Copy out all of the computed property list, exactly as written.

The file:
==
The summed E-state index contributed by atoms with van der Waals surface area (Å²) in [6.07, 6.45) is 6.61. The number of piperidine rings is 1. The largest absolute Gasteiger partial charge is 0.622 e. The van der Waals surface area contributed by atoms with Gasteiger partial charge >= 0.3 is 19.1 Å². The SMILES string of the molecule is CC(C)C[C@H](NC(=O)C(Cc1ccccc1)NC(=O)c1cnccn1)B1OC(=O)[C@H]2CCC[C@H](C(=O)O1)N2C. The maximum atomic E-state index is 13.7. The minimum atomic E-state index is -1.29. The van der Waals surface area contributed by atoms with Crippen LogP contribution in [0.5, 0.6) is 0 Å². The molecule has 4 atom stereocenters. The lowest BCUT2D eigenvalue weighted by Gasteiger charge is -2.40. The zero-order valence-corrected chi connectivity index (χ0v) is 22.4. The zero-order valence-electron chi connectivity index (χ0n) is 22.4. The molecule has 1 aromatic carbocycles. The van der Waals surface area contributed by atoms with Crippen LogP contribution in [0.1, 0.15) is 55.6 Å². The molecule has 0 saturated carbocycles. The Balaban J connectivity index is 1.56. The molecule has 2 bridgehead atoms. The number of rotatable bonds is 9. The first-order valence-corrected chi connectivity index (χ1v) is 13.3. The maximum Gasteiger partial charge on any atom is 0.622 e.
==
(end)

The summed E-state index contributed by atoms with van der Waals surface area (Å²) in [6.07, 6.45) is 6.61. The number of piperidine rings is 1. The largest absolute Gasteiger partial charge is 0.622 e. The van der Waals surface area contributed by atoms with Gasteiger partial charge >= 0.3 is 19.1 Å². The SMILES string of the molecule is CC(C)C[C@H](NC(=O)C(Cc1ccccc1)NC(=O)c1cnccn1)B1OC(=O)[C@H]2CCC[C@H](C(=O)O1)N2C. The maximum atomic E-state index is 13.7. The minimum atomic E-state index is -1.29. The van der Waals surface area contributed by atoms with Crippen LogP contribution in [0.5, 0.6) is 0 Å². The molecule has 4 atom stereocenters. The lowest BCUT2D eigenvalue weighted by Gasteiger charge is -2.40. The zero-order valence-corrected chi connectivity index (χ0v) is 22.4. The zero-order valence-electron chi connectivity index (χ0n) is 22.4. The molecule has 1 aromatic carbocycles. The van der Waals surface area contributed by atoms with Crippen LogP contribution in [0.1, 0.15) is 55.6 Å². The molecule has 0 saturated carbocycles. The Balaban J connectivity index is 1.56. The molecule has 2 bridgehead atoms. The number of rotatable bonds is 9. The first-order valence-corrected chi connectivity index (χ1v) is 13.3. The maximum Gasteiger partial charge on any atom is 0.622 e.